McGuire, the self-described “queer son of a Waffle House cook and his third-shift waitress on the corner of George Wallace Drive in Gadsden, Alabama,” crafts a Southern Gothic dreamscape that is equal parts John Waters and Terrence Malick. Steeped in corner store pageantry, Socks on Fire veers from scenes of straight documentary to magical realist reveries, with McGuire appearing in oscillating roles of interested relation, impartial chronicler, co-conspirator, and mystical trickster. While often ostentatious and unabashed, McGuire never stoops to exploitation but rather preserves an air of respect and poetic gravity throughout the short. It is McGuire’s greatest success here, creating a kind of cinematic eye dialect from the iconography of slim cigarettes, pick-ups, fireworks, Crimson Tide merchandise, and nature’s damp, inevitable power. It’s a mini-masterpiece and I can’t wait to see Socks on Fire in its full, feature-length glory!
Shout out to the Chattanooga Film Festival and to Bo McGuire! I was lucky enough to spend a little time with Bo (even catch a screening of Rock Steady Row with him) and he’s as affable and charming a guy as you’re likely to find. Bo was definitely a personal and cinematic high point of my CFF experience. Thanks Bo!
MMC! was lucky enough to see Kier-La Janisse’s latest Saturday Morning All-You-Can-Eat Cartoon Party and the best of the program was Jerry Lieberman’s Huff ‘n Puff, an anti-smoking PSA for the American Cancer Society that riffs on the story of the Three Little Pigs with some strange gallows humour. We could only assume that the Big Bad Wolf died just after the short ended. The short seems to have been part of a larger campaign that included an illustrated story offered as a pamphlet. (If anyone knows the year this animated short was produced or released, I’d appreciate the info!)
Merry Christmas from MMC!
This year, MMC! brings you good tidings of great joy by way of the Film Junk short, A Very Gerry X-Mas! (Jay Cheel, 2010). Starring Reed Harrington, made by Jay Cheel (director of another MMC! favourite – Beauty Day), and featuring a brilliant opening sequence by Rob Niosi, A Very Gerry X-Mas! provides a quirky, awkward take on traditional holiday television programming. Part cooking show, part instructional video, part video confessional, part dream sequence, part fireside reading, this is all tongue-in-cheek, holiday goodness.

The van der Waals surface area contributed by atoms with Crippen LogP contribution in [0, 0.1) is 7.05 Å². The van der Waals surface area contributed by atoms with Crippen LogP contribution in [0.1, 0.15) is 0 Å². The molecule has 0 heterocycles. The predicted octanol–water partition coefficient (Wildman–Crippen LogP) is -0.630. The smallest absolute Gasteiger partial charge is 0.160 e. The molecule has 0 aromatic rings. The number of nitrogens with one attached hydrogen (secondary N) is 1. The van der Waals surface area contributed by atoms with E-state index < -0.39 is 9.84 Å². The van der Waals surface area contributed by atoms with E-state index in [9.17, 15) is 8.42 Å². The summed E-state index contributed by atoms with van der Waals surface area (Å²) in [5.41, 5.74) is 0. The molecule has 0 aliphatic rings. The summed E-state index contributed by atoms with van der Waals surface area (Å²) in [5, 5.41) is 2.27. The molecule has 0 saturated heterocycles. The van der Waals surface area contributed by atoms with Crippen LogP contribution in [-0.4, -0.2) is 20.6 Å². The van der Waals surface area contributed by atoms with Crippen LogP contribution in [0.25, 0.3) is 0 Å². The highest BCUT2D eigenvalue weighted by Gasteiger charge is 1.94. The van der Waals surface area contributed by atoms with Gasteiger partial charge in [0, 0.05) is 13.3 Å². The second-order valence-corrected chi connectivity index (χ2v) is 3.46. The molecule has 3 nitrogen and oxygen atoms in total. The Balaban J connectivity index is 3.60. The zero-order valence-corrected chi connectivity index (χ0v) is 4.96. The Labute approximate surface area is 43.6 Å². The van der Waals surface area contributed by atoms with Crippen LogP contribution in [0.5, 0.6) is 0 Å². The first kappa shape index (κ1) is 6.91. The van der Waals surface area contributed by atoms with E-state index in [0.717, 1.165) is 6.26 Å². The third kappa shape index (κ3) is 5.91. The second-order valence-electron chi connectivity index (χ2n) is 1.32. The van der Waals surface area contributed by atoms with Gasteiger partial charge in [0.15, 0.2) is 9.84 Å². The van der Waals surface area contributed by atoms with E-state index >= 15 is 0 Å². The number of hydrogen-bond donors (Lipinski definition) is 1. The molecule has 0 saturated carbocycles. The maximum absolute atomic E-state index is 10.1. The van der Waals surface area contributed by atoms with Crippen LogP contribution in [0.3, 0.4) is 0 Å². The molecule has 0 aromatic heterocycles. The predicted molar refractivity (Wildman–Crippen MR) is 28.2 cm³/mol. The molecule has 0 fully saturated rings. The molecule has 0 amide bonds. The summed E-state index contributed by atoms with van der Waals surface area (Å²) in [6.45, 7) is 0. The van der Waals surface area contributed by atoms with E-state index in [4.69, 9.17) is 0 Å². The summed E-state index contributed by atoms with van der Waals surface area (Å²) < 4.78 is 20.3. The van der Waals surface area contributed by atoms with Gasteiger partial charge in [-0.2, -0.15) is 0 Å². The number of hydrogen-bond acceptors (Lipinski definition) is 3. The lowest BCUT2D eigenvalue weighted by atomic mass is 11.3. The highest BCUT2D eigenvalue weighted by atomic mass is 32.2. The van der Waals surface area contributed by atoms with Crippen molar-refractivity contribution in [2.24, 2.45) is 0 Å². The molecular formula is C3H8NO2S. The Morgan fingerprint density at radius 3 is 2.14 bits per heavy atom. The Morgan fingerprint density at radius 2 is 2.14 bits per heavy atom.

Happy holidays to everyone out there! Stay safe!
(And our next post will go up before the end of the year … and this time I mean it!)
The packaged summary for Kevin Kopacka’s HADES (2015) reads:
A woman is caught in an endless cycle of dreams where she has to cross the 5 rivers of Hades, each representing different stages of her relationship.
The short film, based on the short story “Statusbezogen” by H.K. DeWitt, shows a young woman (Anna Heidegger) navigating in space the emotional trauma of a troubled relationship. HADES is heavily symbolic, abstractly experimental, and colourfully metatextual, feeling like Maya Deren while looking like Dario Argento. MMC! loves its dream cinema and Kopacka provides an entry worthy to cap another spooky October.
Rein Raamat’s Hell (1983) adapts the engravings of Estonian graphic artist Eduard Wiiralt into a surreal, grotesque, and heavily sexual animated short. Wiiralt’s three source works, “The Preacher,” “Cabaret,” and “Hell,” date back to the early 1930s and portray a cacophony of bacchanalia, hysteria, and violence in the final years of Estonian independence amid the unrest of the Great Depression and European instability. Raamat’s Hell (Põrgu) was created in the comparably uncertain time of Soviet dismantling and collapse. The short is unsettling in its physical fluidity, like an Eastern European, art film prediction of the climax to Brian Yuzna’s Society (1989).